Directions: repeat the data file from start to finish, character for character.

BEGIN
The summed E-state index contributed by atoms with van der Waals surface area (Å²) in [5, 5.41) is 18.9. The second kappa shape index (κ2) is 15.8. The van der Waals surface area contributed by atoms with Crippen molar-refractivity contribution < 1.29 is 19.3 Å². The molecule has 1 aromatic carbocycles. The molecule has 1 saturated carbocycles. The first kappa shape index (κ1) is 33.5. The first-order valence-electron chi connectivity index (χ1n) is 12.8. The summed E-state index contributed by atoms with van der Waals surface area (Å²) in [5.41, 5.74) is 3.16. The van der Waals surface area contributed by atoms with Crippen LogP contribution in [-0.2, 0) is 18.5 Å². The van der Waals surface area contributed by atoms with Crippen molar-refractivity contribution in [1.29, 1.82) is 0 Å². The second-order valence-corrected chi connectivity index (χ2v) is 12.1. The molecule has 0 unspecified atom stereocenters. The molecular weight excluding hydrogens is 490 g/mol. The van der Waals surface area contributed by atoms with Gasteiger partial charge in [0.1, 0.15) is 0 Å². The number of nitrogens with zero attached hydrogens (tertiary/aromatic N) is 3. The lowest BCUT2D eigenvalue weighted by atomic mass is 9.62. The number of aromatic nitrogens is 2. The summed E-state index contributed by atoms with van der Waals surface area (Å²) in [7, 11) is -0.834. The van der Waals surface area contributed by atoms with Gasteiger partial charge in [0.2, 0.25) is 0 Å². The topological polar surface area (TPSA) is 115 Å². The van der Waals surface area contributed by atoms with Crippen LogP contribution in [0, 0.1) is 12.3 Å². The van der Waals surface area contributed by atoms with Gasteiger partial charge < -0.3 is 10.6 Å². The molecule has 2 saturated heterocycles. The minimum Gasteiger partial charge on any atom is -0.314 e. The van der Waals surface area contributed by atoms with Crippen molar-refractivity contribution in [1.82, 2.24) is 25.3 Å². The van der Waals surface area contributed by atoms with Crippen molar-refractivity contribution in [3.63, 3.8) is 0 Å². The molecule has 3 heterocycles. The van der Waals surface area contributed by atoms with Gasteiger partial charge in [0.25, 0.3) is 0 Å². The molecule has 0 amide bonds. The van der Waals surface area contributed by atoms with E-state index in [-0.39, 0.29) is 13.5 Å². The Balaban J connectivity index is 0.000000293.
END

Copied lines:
The summed E-state index contributed by atoms with van der Waals surface area (Å²) in [5, 5.41) is 18.9. The second kappa shape index (κ2) is 15.8. The van der Waals surface area contributed by atoms with Crippen molar-refractivity contribution < 1.29 is 19.3 Å². The molecule has 1 aromatic carbocycles. The molecule has 1 saturated carbocycles. The first kappa shape index (κ1) is 33.5. The first-order valence-electron chi connectivity index (χ1n) is 12.8. The summed E-state index contributed by atoms with van der Waals surface area (Å²) in [5.41, 5.74) is 3.16. The van der Waals surface area contributed by atoms with Crippen LogP contribution in [-0.2, 0) is 18.5 Å². The van der Waals surface area contributed by atoms with Crippen molar-refractivity contribution in [1.29, 1.82) is 0 Å². The second-order valence-corrected chi connectivity index (χ2v) is 12.1. The molecule has 0 unspecified atom stereocenters. The molecular weight excluding hydrogens is 490 g/mol. The van der Waals surface area contributed by atoms with Gasteiger partial charge in [0.1, 0.15) is 0 Å². The number of nitrogens with zero attached hydrogens (tertiary/aromatic N) is 3. The lowest BCUT2D eigenvalue weighted by atomic mass is 9.62. The number of aromatic nitrogens is 2. The summed E-state index contributed by atoms with van der Waals surface area (Å²) in [7, 11) is -0.834. The van der Waals surface area contributed by atoms with Gasteiger partial charge in [0.2, 0.25) is 0 Å². The topological polar surface area (TPSA) is 115 Å². The van der Waals surface area contributed by atoms with Crippen LogP contribution in [0, 0.1) is 12.3 Å². The van der Waals surface area contributed by atoms with Gasteiger partial charge < -0.3 is 10.6 Å². The molecule has 2 saturated heterocycles. The minimum Gasteiger partial charge on any atom is -0.314 e. The van der Waals surface area contributed by atoms with Crippen molar-refractivity contribution in [1.82, 2.24) is 25.3 Å². The van der Waals surface area contributed by atoms with Crippen molar-refractivity contribution in [3.63, 3.8) is 0 Å². The molecule has 3 heterocycles. The van der Waals surface area contributed by atoms with Gasteiger partial charge in [0.25, 0.3) is 0 Å². The molecule has 0 amide bonds. The van der Waals surface area contributed by atoms with E-state index in [-0.39, 0.29) is 13.5 Å². The Balaban J connectivity index is 0.000000293.